Can you tell the difference between various soft drinks without using your sense of smell, covering your nose while drinking?

Think of a Question
: Can you tell the difference between various soft drinks without using your sense of smell, covering your nose while drinking?

1- State Your Hypothesis
Based on your research, decide what you think the outcome of the project will be and make a good guess as to what you think the answer to your question will be.
Also explain WHY you think that will be the outcome. Remember, it is ok if you don’t have the right answer; that is how scientists make discoveries. Make sure that your hypothesis is written in a complete sentence.
Start by listing some possible outcomes or answers to your question.
2- Decide which outcome is most likely. This will be your hypothesis. Clearly write your hypothesis in complete sentences.
3- Design Your Experiment
clearly write out the procedure you are going to follow. Remember that your experiment needs to follow the scientific process and that you need to have one variable that you are going to change (independent variable). There are three variables in a scientific experiment: independent, dependent, and controlled.
The independent variable is the one, and only one, variable you will change.
The dependent variables are those being observed and measured throughout the experiment.
The controlled variables are those that remain constant and allows you, the scientist, to understand how the experiment would react under normal circumstances
Independent variable:
Dependent variables:
Controlled variables:
4- Materials
List all materials needed to complete the experiment. Be specific about type, size, brand etc
5- Procedure
Write out each step of your experiment. Remember to number each step and clearly explain what to do. Other scientists should be able to follow the same steps and get similar results.
6- Scientists conduct an experiment many times in order to get the most accurate dais, so make sure you also conduct your experiment multiple times. During your experiment you need to collect data and make observations. You will record these in your Experiment Log. After you have completed the experiment use your log to write down the data and observations below. In your log you will need to:
Collect Data – you will need to collect numerical data; that means you need to take measurements during the experiment. Measurements can be temperature, distance, height, etc. Creating a chart is a helpful way to organize your data. You will analyze the data later to determine the results of your experiment.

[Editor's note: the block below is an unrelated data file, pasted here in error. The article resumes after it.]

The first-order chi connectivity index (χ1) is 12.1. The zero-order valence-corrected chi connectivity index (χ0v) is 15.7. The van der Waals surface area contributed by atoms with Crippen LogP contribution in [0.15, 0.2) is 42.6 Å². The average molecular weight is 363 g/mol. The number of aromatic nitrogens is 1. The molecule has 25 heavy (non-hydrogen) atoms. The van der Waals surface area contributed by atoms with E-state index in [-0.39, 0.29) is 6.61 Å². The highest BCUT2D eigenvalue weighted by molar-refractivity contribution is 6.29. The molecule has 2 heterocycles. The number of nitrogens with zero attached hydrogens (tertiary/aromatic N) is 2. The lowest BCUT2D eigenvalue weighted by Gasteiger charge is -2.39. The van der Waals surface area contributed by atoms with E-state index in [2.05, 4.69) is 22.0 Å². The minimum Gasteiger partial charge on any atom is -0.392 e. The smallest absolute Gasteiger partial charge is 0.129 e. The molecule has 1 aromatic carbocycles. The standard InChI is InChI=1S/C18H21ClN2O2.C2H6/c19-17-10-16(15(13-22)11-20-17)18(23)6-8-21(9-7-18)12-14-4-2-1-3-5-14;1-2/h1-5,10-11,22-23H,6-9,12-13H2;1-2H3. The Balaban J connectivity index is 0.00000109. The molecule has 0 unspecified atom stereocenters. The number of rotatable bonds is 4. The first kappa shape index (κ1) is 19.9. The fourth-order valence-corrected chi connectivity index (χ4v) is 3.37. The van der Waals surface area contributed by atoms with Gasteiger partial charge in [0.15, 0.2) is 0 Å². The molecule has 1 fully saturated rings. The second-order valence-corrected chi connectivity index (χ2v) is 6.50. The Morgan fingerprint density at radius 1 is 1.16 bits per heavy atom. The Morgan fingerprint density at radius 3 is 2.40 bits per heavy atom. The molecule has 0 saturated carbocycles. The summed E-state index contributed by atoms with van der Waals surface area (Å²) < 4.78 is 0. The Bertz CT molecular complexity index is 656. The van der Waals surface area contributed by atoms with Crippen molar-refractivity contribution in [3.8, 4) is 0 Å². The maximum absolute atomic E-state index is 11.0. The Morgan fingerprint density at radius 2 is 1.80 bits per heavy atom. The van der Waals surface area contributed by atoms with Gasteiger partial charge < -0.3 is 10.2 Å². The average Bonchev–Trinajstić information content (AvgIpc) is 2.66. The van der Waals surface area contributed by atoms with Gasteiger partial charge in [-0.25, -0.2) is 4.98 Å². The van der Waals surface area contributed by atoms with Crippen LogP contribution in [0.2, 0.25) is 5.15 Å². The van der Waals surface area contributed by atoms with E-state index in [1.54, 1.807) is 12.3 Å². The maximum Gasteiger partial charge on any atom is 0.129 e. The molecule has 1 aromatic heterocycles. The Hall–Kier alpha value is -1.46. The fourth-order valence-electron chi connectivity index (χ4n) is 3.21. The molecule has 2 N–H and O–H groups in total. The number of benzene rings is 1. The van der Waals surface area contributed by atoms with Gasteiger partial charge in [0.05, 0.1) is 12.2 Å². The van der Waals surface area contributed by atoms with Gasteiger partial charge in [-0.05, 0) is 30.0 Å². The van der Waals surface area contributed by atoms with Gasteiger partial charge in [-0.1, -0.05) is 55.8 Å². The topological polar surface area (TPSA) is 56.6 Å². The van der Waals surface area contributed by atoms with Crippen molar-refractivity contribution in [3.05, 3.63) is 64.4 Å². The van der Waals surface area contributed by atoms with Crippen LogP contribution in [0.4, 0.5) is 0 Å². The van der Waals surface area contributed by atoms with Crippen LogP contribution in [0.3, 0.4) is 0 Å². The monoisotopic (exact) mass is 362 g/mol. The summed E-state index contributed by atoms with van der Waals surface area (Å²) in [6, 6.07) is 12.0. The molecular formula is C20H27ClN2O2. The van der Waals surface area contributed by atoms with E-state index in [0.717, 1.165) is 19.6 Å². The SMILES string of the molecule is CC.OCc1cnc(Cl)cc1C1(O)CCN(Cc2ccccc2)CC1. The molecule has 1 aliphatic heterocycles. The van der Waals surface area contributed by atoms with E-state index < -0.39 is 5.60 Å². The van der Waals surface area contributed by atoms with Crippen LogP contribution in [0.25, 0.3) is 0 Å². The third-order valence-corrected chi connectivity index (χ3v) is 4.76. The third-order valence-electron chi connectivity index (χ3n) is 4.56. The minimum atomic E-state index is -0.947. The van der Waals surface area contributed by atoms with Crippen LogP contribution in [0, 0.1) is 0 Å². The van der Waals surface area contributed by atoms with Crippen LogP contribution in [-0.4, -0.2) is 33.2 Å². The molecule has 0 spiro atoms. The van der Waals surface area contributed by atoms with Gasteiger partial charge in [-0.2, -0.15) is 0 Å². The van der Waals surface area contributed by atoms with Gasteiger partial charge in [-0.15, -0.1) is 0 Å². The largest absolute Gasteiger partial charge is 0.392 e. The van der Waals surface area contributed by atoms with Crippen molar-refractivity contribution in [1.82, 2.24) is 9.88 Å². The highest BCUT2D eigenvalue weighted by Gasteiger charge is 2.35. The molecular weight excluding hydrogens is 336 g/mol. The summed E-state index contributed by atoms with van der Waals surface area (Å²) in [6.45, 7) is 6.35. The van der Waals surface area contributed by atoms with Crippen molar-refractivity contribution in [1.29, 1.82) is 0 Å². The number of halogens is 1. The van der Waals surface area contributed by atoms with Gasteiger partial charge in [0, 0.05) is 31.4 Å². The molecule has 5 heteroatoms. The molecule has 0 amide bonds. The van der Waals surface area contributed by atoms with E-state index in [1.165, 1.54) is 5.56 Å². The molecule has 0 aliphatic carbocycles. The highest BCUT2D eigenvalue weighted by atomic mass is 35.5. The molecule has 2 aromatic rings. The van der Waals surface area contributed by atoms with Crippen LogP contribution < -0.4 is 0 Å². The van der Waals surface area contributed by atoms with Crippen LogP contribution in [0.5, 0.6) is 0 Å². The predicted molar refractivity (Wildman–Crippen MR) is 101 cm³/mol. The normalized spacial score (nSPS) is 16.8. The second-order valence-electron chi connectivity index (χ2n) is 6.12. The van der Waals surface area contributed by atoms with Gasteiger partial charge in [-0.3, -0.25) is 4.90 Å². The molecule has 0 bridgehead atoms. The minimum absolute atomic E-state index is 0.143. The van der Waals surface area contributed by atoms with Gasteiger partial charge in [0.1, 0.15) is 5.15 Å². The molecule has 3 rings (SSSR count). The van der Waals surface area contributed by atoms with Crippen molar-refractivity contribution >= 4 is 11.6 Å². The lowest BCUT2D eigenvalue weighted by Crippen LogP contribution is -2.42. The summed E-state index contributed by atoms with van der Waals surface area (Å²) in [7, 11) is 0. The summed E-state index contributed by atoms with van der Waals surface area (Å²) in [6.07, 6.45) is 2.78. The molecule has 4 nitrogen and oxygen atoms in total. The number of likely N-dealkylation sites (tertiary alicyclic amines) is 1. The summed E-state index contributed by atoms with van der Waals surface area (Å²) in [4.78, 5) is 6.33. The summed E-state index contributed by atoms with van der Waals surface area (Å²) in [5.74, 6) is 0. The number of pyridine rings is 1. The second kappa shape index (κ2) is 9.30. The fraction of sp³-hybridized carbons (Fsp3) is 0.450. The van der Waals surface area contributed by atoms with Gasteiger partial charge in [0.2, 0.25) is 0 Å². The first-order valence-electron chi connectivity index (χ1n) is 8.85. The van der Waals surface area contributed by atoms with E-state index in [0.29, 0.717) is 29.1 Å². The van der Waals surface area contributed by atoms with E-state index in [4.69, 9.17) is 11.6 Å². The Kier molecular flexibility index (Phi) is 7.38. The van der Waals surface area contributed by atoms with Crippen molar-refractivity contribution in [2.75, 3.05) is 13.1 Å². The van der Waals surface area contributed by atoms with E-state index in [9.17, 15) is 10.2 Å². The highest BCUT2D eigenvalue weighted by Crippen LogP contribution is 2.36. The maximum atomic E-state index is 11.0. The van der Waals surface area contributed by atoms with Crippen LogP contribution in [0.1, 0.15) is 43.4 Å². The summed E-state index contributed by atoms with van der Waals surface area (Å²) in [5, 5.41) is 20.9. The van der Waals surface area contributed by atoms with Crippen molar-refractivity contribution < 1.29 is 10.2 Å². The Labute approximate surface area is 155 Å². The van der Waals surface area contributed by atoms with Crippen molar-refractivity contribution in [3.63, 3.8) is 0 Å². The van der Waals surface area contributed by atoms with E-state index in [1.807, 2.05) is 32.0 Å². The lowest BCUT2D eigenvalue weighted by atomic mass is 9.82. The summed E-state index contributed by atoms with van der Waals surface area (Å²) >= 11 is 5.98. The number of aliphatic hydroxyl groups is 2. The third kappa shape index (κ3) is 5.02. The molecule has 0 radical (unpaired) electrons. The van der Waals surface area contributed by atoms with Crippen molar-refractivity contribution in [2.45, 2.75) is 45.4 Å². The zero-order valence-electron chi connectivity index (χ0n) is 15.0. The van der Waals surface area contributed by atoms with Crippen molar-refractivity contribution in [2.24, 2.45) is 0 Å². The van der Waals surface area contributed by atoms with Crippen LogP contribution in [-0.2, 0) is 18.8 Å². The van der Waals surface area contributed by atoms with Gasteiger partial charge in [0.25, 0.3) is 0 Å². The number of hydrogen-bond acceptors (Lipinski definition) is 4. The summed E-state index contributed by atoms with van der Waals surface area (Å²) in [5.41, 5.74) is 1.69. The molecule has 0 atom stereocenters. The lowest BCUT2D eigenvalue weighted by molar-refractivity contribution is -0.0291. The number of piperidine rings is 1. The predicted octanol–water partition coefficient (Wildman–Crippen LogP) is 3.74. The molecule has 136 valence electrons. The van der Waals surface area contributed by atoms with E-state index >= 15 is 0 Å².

Make Observations – as you conduct your experiment you will use your senses (sight, smell, touch, etc.) and write down any observations you make during the process.
7- Data
8- Determine the Results
Now it is time to review your data and observations to find out what happened during the experiment. Think about the best way to show your data: bar graph, line graph, chart, etc, and then create a table or a graph below. This visual wit help you analyze your data for trends.
Use this space, or a separate sheet in your notebook, to sketch 1 or more tables, charts, or graphs to analyze your data.
9- Determine the Results
You will also write out the results of each test in the experiment in paragraph form using complete sentences. Make sure that you include the numerical data (measurements) as well as any other important observations that you made.
10- Conclusions
Analyze the results and determine how the results helps you answer your project Question. Write your answer in a complete sentence using the question to begin your answer. You also need to tell whether your hypothesis was supported or if the results contradict the hypothesis. If it was not supported, explain why you think so. End this paragraph by saying how you would change or improve your experiment in the future.
Answer to your project question: _
Did the results support or contradict the hypothesis? Explain.
How would you improve or change the experiment?
11- Display board
Now that you have completed your experiment you will begin setting up your display board to communicate the results of your experiment to others.
Remember, the board is graded on the information you present, not how colorful or pretty it looks. Your display board must have All of the following components located in the same places.
Other board guidelines:
• ??Font should be easy to read and at least a size of 16pt or greater.
• ?Photos should not include faces of students.
• ?Information on the board can be typed or written neatly by hand.

12- The abstract is a short version of your science fair final report. It should be no more than 250 words. Most of the information you will put in your abstract is already written, you will just need to copy it over. You must have the following
five components in your abstract:
Project Question
The only new thing you will need to write is the Introduction. This is where you describe the purpose for doing this experiment or project. Tell why people should care about the work you did. How does your experiment give us new science information? Can this information be used to improve our lives? If so, how? This is where you want to interest the reader in your project and motivate them to read the rest of it.

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